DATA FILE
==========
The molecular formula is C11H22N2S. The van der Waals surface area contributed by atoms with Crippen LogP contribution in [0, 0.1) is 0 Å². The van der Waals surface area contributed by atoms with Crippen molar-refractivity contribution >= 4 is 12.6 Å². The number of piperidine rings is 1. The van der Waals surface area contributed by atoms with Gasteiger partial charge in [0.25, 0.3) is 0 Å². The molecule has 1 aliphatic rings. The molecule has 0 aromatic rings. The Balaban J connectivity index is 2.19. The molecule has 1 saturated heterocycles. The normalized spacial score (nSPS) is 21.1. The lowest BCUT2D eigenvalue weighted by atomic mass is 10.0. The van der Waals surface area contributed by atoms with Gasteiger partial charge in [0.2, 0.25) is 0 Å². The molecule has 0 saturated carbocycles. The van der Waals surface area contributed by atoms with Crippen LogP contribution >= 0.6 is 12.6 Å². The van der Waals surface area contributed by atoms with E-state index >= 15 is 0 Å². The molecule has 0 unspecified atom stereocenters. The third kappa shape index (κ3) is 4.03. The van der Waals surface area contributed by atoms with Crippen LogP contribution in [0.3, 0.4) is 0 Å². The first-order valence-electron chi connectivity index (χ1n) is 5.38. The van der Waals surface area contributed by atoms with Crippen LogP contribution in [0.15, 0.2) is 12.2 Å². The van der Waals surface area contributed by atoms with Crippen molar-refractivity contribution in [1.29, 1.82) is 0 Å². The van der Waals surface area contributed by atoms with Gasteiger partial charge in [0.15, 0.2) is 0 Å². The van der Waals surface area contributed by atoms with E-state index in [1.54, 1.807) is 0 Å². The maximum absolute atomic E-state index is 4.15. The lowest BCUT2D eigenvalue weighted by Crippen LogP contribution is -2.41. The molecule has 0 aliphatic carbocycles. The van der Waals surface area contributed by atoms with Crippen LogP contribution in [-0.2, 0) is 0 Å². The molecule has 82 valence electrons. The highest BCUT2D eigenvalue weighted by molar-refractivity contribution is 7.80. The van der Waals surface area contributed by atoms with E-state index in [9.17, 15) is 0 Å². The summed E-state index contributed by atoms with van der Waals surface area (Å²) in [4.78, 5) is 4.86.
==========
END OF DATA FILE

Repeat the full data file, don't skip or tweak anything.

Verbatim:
The molecular formula is C11H22N2S. The van der Waals surface area contributed by atoms with Crippen LogP contribution in [0, 0.1) is 0 Å². The van der Waals surface area contributed by atoms with Crippen molar-refractivity contribution >= 4 is 12.6 Å². The number of piperidine rings is 1. The van der Waals surface area contributed by atoms with Gasteiger partial charge in [0.25, 0.3) is 0 Å². The molecule has 1 aliphatic rings. The molecule has 0 aromatic rings. The Balaban J connectivity index is 2.19. The molecule has 1 saturated heterocycles. The normalized spacial score (nSPS) is 21.1. The lowest BCUT2D eigenvalue weighted by atomic mass is 10.0. The van der Waals surface area contributed by atoms with Gasteiger partial charge in [0.2, 0.25) is 0 Å². The molecule has 0 saturated carbocycles. The van der Waals surface area contributed by atoms with Crippen LogP contribution >= 0.6 is 12.6 Å². The van der Waals surface area contributed by atoms with E-state index >= 15 is 0 Å². The molecule has 0 unspecified atom stereocenters. The third kappa shape index (κ3) is 4.03. The van der Waals surface area contributed by atoms with Crippen LogP contribution in [0.3, 0.4) is 0 Å². The first-order valence-electron chi connectivity index (χ1n) is 5.38. The van der Waals surface area contributed by atoms with Crippen LogP contribution in [0.15, 0.2) is 12.2 Å². The van der Waals surface area contributed by atoms with Crippen molar-refractivity contribution in [1.29, 1.82) is 0 Å². The van der Waals surface area contributed by atoms with Gasteiger partial charge in [0.15, 0.2) is 0 Å². The van der Waals surface area contributed by atoms with E-state index in [1.54, 1.807) is 0 Å². The maximum absolute atomic E-state index is 4.15. The lowest BCUT2D eigenvalue weighted by Crippen LogP contribution is -2.41. The molecule has 0 aliphatic carbocycles. The van der Waals surface area contributed by atoms with Crippen LogP contribution in [-0.2, 0) is 0 Å². The molecule has 82 valence electrons. The highest BCUT2D eigenvalue weighted by molar-refractivity contribution is 7.80. The van der Waals surface area contributed by atoms with E-state index in [9.17, 15) is 0 Å². The summed E-state index contributed by atoms with van der Waals surface area (Å²) in [4.78, 5) is 4.86.